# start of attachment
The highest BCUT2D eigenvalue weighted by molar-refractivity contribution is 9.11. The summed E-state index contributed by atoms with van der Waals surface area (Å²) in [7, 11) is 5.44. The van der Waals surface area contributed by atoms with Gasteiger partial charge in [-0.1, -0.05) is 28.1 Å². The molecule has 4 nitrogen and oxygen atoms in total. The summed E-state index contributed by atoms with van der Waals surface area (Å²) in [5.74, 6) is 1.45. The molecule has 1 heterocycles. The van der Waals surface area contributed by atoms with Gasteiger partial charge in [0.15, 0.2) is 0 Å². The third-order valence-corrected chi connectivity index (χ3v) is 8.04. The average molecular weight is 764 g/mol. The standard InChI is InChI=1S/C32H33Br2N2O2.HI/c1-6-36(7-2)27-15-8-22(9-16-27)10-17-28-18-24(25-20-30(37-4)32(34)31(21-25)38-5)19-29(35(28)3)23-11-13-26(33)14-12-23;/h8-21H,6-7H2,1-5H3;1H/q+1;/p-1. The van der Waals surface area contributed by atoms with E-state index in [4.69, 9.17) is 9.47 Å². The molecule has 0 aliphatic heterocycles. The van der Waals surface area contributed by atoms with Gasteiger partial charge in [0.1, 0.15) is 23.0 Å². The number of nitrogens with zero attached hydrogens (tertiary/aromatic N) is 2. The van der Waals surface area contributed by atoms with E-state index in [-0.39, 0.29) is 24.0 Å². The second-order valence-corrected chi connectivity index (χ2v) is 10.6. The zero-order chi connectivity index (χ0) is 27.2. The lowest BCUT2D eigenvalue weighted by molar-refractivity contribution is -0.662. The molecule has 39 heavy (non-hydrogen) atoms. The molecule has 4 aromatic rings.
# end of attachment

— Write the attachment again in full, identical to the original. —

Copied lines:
The highest BCUT2D eigenvalue weighted by molar-refractivity contribution is 9.11. The summed E-state index contributed by atoms with van der Waals surface area (Å²) in [7, 11) is 5.44. The van der Waals surface area contributed by atoms with Gasteiger partial charge in [-0.1, -0.05) is 28.1 Å². The molecule has 4 nitrogen and oxygen atoms in total. The summed E-state index contributed by atoms with van der Waals surface area (Å²) in [5.74, 6) is 1.45. The molecule has 1 heterocycles. The van der Waals surface area contributed by atoms with Gasteiger partial charge in [0.15, 0.2) is 0 Å². The third-order valence-corrected chi connectivity index (χ3v) is 8.04. The average molecular weight is 764 g/mol. The standard InChI is InChI=1S/C32H33Br2N2O2.HI/c1-6-36(7-2)27-15-8-22(9-16-27)10-17-28-18-24(25-20-30(37-4)32(34)31(21-25)38-5)19-29(35(28)3)23-11-13-26(33)14-12-23;/h8-21H,6-7H2,1-5H3;1H/q+1;/p-1. The van der Waals surface area contributed by atoms with E-state index in [4.69, 9.17) is 9.47 Å². The molecule has 0 aliphatic heterocycles. The van der Waals surface area contributed by atoms with Gasteiger partial charge in [0.1, 0.15) is 23.0 Å². The number of nitrogens with zero attached hydrogens (tertiary/aromatic N) is 2. The van der Waals surface area contributed by atoms with E-state index in [-0.39, 0.29) is 24.0 Å². The second-order valence-corrected chi connectivity index (χ2v) is 10.6. The zero-order chi connectivity index (χ0) is 27.2. The lowest BCUT2D eigenvalue weighted by molar-refractivity contribution is -0.662. The molecule has 39 heavy (non-hydrogen) atoms. The molecule has 4 aromatic rings.